Bush to California: Thanks for the Urgency

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The troubled Moss Landing power plant in California

If it is indeed better to be lucky than good, George W. Bush is already showing signs of greatness.

First it was the economic slowdown, which Bush could blame on Bill Clinton while using it to jump-start his tax cut. Now the California power crisis, which is Gray Davis's problem — "We're prepared to do those things that we can to help, but the basic problem in California was caused by California," as Dick Cheney said Sunday — but also a perfect soapbox for a Bush drill-'em-if-you-got-'em energy policy if there ever was one.

Bush on Monday named Cheney to head a special energy task force, additionally composed of Secretaries Paul O'Neill of Treasury, Don Evans of Commerce, Spencer Abraham of Energy, Ann Veneman of Agriculture and Norman Mineta of Transportation, and promised the group would "act boldly and swiftly" to keep California's woes from spreading nationwide.

Enter the Bush campaign boilerplate: The new president told the group he wanted a strategy on "how best to cope with high energy prices and how best to cope with reliance on foreign oil, how best to encourage the development of pipelines and power-generating capacity in the country."

Now, one could certainly argue that this high incidence of crisis-to-campaign-promise overlap shows prescience on Bush's part. One could also wonder how drilling in Arctic nature preserves will help San Francisco keep the lights on, especially when the time frame for California's power shortage is two or three years at best.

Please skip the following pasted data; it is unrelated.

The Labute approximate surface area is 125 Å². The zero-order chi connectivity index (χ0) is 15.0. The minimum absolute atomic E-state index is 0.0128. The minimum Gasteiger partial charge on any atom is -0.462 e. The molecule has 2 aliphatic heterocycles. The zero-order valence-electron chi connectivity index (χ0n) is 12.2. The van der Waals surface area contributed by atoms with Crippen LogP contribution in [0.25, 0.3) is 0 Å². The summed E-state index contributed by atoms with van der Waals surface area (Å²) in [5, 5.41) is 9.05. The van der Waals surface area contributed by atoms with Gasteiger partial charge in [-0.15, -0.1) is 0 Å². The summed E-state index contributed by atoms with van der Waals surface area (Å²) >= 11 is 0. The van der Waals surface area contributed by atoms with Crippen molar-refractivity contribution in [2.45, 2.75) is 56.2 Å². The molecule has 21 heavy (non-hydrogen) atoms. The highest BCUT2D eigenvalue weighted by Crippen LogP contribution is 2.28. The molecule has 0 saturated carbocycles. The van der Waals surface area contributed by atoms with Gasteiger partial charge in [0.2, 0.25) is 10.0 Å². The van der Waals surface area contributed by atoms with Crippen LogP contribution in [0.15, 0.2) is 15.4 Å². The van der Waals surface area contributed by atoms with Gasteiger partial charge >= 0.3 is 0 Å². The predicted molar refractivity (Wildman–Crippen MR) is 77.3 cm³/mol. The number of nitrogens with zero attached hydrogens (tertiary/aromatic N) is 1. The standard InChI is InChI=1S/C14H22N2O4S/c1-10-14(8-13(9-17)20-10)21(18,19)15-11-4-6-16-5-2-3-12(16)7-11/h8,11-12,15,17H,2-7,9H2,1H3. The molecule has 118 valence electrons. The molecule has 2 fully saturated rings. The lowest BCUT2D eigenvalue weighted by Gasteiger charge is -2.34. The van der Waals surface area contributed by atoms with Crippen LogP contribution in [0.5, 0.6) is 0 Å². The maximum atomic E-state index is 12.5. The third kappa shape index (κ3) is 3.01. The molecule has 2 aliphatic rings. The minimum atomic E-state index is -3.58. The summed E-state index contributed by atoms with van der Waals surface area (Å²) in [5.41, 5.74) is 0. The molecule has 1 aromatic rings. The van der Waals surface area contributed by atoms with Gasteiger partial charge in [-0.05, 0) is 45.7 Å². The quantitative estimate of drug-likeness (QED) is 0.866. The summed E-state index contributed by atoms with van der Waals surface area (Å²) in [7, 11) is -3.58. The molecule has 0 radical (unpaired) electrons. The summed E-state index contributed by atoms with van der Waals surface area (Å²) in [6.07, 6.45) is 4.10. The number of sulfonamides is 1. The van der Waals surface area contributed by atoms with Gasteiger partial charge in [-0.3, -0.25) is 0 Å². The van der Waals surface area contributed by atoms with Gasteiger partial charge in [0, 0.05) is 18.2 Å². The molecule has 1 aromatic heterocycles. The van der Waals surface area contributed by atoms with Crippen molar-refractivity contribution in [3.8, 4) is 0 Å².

But that's chicken-and-egg stuff. What's undisputable is that the California deregulation mess makes Bush's more-energy policy much harder to dispute. And Americans' persistent abhorrence of paying more for gas, juice, anything, is all the political excuse he needs.

With a Democratic governor taking the Golden State heat (and Bob Rubin already doing advisory duties for Davis), Bush's main California concern is that the crunch will eat away at his goodwill with the kindred-spirit western red states that helped put him in office. (Sen. Gordon Smith, R-Ore., complained to Bush last week that his state is "in jeopardy of becoming an energy farm to California," and Arizona's Gov. Jane Hull has aired similar beefs — understandably, as one of the state's utilities warns of 300 percent rate increases next month.

So the task force's first move is to send Abraham and Curt L. Hebert Jr., the newly appointed head of the Federal Energy Regulatory Commission, to a regional feather-smoothing in Portland while they think about longer-term solutions. Next month, Bush is expected to hit up Mexican president Vicente Fox for more power plants for border states to plug into — they don't have many environmental lobbies south of the border.

But in the short term, Cheney and his task force look more like agenda salesmen, and California — which Monday was hashing over a complicated Chrysler-style quacks-like-a-bailout plan to save the utilities from bankruptcy — is clearly on its own.

"They should expect no more help from the White House," said Bush's top economic adviser, Larry Lindsey, on CBS' "Face the Nation" Sunday. "It's not that we don't want to give them the help. If we could send thunderbolts into the electric grid to run electricity, we would do it. We can't."

But they sure appreciate California's help setting the mood so early in his term.